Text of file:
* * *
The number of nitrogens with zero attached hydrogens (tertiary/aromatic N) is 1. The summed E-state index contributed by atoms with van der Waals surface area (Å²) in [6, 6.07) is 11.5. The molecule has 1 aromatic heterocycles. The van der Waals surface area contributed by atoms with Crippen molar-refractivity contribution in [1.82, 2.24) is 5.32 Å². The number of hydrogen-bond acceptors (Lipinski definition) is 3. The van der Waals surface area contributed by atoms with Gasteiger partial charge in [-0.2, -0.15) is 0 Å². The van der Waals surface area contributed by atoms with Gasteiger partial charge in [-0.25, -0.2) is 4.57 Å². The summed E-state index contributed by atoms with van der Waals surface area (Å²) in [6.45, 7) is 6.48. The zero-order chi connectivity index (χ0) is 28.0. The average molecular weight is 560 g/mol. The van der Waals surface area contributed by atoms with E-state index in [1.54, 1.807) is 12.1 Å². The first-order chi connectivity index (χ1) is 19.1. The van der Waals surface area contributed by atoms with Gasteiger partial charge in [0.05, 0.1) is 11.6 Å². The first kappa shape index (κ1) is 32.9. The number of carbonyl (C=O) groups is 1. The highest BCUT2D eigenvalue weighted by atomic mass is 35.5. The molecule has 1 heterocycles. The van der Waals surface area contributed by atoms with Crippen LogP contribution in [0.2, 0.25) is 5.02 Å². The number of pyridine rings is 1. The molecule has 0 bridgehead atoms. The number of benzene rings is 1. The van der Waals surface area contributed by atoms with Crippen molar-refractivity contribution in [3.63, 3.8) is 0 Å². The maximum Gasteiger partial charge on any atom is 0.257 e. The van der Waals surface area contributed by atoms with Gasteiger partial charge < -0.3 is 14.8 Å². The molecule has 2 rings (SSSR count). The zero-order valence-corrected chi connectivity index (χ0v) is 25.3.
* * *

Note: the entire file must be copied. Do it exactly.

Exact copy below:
The number of nitrogens with zero attached hydrogens (tertiary/aromatic N) is 1. The summed E-state index contributed by atoms with van der Waals surface area (Å²) in [6, 6.07) is 11.5. The molecule has 1 aromatic heterocycles. The van der Waals surface area contributed by atoms with Crippen molar-refractivity contribution in [1.82, 2.24) is 5.32 Å². The number of hydrogen-bond acceptors (Lipinski definition) is 3. The van der Waals surface area contributed by atoms with Gasteiger partial charge in [-0.2, -0.15) is 0 Å². The van der Waals surface area contributed by atoms with Gasteiger partial charge in [-0.25, -0.2) is 4.57 Å². The summed E-state index contributed by atoms with van der Waals surface area (Å²) in [6.45, 7) is 6.48. The zero-order chi connectivity index (χ0) is 28.0. The average molecular weight is 560 g/mol. The van der Waals surface area contributed by atoms with E-state index in [1.54, 1.807) is 12.1 Å². The first-order chi connectivity index (χ1) is 19.1. The van der Waals surface area contributed by atoms with Gasteiger partial charge in [0.05, 0.1) is 11.6 Å². The first kappa shape index (κ1) is 32.9. The number of carbonyl (C=O) groups is 1. The highest BCUT2D eigenvalue weighted by atomic mass is 35.5. The molecule has 1 heterocycles. The van der Waals surface area contributed by atoms with Crippen LogP contribution in [0.2, 0.25) is 5.02 Å². The number of pyridine rings is 1. The molecule has 0 bridgehead atoms. The number of benzene rings is 1. The van der Waals surface area contributed by atoms with Crippen molar-refractivity contribution in [3.63, 3.8) is 0 Å². The maximum Gasteiger partial charge on any atom is 0.257 e. The van der Waals surface area contributed by atoms with Gasteiger partial charge < -0.3 is 14.8 Å². The molecule has 2 rings (SSSR count). The zero-order valence-corrected chi connectivity index (χ0v) is 25.3.